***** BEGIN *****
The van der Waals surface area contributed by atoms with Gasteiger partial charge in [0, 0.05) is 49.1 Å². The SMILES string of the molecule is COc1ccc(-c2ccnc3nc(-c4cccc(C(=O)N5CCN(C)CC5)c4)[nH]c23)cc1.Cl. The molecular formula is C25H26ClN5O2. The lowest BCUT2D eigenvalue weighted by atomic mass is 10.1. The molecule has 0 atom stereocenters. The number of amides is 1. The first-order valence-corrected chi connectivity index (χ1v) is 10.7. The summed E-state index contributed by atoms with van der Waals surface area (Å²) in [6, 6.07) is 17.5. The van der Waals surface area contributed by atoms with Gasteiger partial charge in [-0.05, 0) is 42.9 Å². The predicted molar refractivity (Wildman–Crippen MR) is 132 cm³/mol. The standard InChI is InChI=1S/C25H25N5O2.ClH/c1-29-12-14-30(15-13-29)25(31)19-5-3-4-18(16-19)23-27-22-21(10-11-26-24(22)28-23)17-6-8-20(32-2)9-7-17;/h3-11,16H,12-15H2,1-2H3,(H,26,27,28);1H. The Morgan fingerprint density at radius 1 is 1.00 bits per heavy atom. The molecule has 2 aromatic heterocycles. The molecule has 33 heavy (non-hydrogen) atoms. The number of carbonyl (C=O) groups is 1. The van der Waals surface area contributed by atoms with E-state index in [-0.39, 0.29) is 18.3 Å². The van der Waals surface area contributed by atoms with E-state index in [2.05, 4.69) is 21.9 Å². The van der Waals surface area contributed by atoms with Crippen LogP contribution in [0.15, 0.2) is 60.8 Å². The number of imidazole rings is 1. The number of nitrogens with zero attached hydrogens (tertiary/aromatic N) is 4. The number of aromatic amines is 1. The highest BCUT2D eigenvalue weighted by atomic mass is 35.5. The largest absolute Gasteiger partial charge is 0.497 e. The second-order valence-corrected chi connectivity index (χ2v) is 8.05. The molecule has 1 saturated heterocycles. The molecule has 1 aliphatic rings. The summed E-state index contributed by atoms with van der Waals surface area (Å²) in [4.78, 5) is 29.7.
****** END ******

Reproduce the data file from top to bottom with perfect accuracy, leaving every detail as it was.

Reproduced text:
The van der Waals surface area contributed by atoms with Gasteiger partial charge in [0, 0.05) is 49.1 Å². The SMILES string of the molecule is COc1ccc(-c2ccnc3nc(-c4cccc(C(=O)N5CCN(C)CC5)c4)[nH]c23)cc1.Cl. The molecular formula is C25H26ClN5O2. The lowest BCUT2D eigenvalue weighted by atomic mass is 10.1. The molecule has 0 atom stereocenters. The number of amides is 1. The first-order valence-corrected chi connectivity index (χ1v) is 10.7. The summed E-state index contributed by atoms with van der Waals surface area (Å²) in [6, 6.07) is 17.5. The van der Waals surface area contributed by atoms with Gasteiger partial charge in [-0.05, 0) is 42.9 Å². The predicted molar refractivity (Wildman–Crippen MR) is 132 cm³/mol. The standard InChI is InChI=1S/C25H25N5O2.ClH/c1-29-12-14-30(15-13-29)25(31)19-5-3-4-18(16-19)23-27-22-21(10-11-26-24(22)28-23)17-6-8-20(32-2)9-7-17;/h3-11,16H,12-15H2,1-2H3,(H,26,27,28);1H. The Morgan fingerprint density at radius 1 is 1.00 bits per heavy atom. The molecule has 2 aromatic heterocycles. The molecule has 33 heavy (non-hydrogen) atoms. The number of carbonyl (C=O) groups is 1. The van der Waals surface area contributed by atoms with E-state index in [-0.39, 0.29) is 18.3 Å². The van der Waals surface area contributed by atoms with E-state index in [2.05, 4.69) is 21.9 Å². The van der Waals surface area contributed by atoms with Crippen LogP contribution in [0.15, 0.2) is 60.8 Å². The number of imidazole rings is 1. The number of nitrogens with zero attached hydrogens (tertiary/aromatic N) is 4. The number of aromatic amines is 1. The highest BCUT2D eigenvalue weighted by atomic mass is 35.5. The largest absolute Gasteiger partial charge is 0.497 e. The second-order valence-corrected chi connectivity index (χ2v) is 8.05. The molecule has 1 saturated heterocycles. The molecule has 1 aliphatic rings. The summed E-state index contributed by atoms with van der Waals surface area (Å²) in [4.78, 5) is 29.7.